Golden Grizzlies end Jackrabbit men’s season in a rout

Travis Kriens

Travis Kriens

The upset-minded Jackrabbits fell short in their goal of reaching the Summit League Tournament championship game, as the SDSU men lost 74-56 to Oakland (Mich.) in the semifinal on March 9 at the Sioux Falls Arena.

One night after coming back from a nine-point, second-half deficit, the Jacks were unable to put much of a dent in the early lead that Oakland built.

The Golden Grizzlies never trailed in the game and went into halftime with a 20-point lead.

“I’m not sure we have ever had a worse night to have so many players have tough games,” said SDSU head coach Scott Nagy. “We just had a lot of guys that didn’t play well at the same time. The first 10 minutes defensively we were fine; we just put so much pressure on our defense because we absolutely couldn’t score.”

Sophomore forward Anthony Cordova was the only Jackrabbit in double figures, as he set a career high with 22 points while adding five rebounds.

“I thought after Saturday’s game we would come out and play hard for the rest of the season,” said Cordova. “Seeing how we came out today was so surprising and disappointing. I wasn’t ready at all. I thought the coaches had prepared us, but they can’t get on the floor and play for us. We have to do everything; we have to execute.”

Oakland head coach Greg Kampe went into the game not so much concerned with Cordova’s ability to score, as he was with defending SDSU’s shooting beyond the three-point line.

“If Cordova gets 40, we’re going to win because they’re only going to score 50,” said Kampe. “We had to make sure we took away the three-pointer.”

The Jacks were no strangers to their situation, as they came back from 17 points down in the second half to defeat Oakland at home in overtime earlier in the season. Not only was it the last game that the Golden Grizzlies lost prior to the tournament, it also changed the way that they approached the games the rest of the season.

“The loss at South Dakota State [earlier this season] changed our season,” said Kampe. “We thought we could outscore people. [From that point on] we started to win with defense.”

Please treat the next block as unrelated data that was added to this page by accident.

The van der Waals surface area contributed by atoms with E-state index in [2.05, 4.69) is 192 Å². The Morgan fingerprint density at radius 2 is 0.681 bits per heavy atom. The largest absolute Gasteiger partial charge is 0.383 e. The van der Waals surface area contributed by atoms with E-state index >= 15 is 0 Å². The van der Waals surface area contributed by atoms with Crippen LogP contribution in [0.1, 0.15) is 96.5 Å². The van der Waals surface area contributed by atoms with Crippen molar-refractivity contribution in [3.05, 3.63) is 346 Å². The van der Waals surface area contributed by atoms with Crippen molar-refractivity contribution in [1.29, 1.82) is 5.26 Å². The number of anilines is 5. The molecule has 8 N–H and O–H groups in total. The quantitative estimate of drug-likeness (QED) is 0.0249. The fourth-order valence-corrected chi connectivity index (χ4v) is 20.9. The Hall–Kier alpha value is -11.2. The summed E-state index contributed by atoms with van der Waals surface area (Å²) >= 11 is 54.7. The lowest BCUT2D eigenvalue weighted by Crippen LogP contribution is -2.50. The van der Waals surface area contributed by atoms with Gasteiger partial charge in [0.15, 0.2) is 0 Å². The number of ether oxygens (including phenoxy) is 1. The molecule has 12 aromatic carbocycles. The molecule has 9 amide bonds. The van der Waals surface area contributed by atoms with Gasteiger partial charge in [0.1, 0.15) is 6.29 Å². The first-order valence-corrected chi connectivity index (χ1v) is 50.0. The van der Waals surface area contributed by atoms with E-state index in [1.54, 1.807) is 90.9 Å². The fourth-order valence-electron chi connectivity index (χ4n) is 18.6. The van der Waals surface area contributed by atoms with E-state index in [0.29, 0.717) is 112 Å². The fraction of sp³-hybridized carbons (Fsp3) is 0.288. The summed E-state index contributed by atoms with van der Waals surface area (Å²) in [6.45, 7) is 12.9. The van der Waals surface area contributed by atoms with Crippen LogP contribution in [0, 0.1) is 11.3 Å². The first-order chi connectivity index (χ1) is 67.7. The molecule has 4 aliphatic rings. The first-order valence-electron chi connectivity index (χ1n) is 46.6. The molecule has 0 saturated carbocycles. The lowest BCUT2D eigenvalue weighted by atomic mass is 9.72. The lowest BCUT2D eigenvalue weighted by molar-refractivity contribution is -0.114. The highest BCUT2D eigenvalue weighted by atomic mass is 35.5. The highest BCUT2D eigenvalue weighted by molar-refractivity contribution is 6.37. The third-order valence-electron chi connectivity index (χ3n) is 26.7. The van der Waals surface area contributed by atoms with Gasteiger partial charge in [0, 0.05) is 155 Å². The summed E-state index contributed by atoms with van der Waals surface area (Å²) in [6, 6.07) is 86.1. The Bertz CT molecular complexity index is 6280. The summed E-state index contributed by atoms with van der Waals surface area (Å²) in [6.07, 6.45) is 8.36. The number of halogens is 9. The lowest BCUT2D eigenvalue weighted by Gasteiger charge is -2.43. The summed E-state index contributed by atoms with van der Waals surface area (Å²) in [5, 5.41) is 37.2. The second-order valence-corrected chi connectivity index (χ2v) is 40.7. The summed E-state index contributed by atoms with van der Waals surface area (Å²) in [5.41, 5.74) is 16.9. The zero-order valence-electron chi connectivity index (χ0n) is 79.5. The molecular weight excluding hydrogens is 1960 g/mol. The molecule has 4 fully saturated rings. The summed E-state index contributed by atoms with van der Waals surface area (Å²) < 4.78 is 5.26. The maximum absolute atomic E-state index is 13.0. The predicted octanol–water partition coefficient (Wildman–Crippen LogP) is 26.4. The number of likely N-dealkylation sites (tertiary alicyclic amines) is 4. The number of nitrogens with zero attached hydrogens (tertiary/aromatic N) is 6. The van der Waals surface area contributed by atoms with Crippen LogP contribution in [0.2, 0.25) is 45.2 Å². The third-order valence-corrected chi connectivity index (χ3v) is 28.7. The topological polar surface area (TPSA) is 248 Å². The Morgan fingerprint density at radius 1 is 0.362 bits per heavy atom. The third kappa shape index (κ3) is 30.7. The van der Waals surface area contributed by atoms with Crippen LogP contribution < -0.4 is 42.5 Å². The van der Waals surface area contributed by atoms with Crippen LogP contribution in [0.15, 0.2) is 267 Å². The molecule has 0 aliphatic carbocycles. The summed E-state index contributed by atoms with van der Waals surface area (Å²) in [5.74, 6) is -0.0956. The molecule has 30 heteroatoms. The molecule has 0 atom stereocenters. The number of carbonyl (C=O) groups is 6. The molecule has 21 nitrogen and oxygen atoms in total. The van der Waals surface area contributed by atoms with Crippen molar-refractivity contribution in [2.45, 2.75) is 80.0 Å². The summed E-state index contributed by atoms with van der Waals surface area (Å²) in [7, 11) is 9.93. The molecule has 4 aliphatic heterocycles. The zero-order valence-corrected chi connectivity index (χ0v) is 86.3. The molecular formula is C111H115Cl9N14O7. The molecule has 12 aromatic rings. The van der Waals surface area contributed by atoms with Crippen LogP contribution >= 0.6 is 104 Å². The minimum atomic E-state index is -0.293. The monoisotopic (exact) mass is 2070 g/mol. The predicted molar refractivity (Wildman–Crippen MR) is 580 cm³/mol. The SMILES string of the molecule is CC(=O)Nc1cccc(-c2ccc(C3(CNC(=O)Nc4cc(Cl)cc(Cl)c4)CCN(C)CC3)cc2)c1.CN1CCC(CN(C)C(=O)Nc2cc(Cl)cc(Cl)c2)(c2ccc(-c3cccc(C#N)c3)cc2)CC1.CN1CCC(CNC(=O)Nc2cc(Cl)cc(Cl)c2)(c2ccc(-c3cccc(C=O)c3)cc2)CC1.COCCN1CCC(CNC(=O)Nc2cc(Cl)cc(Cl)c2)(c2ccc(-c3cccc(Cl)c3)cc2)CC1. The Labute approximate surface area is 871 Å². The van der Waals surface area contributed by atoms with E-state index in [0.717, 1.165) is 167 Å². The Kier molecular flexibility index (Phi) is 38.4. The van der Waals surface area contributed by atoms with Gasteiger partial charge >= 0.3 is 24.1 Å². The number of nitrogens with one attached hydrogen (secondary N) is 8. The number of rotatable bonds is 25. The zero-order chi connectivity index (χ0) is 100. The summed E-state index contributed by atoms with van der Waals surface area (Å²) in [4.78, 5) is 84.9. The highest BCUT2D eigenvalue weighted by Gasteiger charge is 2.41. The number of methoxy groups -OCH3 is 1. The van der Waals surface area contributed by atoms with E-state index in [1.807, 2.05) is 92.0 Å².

There was some question as to whether or not senior shooting guard Erik Kangas would play for Oakland, as he went down late in the quarterfinals game against IPFW with an ankle injury. Kangas ended up starting and showing little effect from the injury the night before by scoring a team-high 21 points.

“We honestly didn’t know if he was going to be playing,” said Kampe. “I did not tell people he was going to play. When we walked over here, I didn’t believe he was going to play. He was limping. I think the adrenaline [took over].”

“The biggest thing was taking the crowd out of the game,” said Kangas. “That was the most important thing.”

The crowd of 5,986 was the highest men’s semifinal session total since the 6,814 that were at the Rosemont Horizon, now Allstate Arena, in Rosemont, Ill., during the 1994 tournament.

The two crowds that saw the Jacks in their first-ever Summit League Tournament combined for just under 12,000. And while they got more than their money’s worth in the victory against Oral Roberts, Nagy says that the Jacks did not play up to par.

“It was nice to have the fans here,” said Nagy. “In a situation like this you feel like you have let everybody down. The players feel that way, and the coaching staff feels that way.”

“We are thrilled to have gotten a victory, but that can’t be enough. That’s the attitude that has to change, that’s what we have to change. We have made some great strides this year, we really have. After you go through it, it’s easy to say, it feels like one of the most up and down rollercoaster seasons I’ve ever had. I just don’t want winning one game to be enough.”

“I think it was a missed opportunity,” said Cordova. “We are so much better than our record showed this year. I feel we could have gone far.”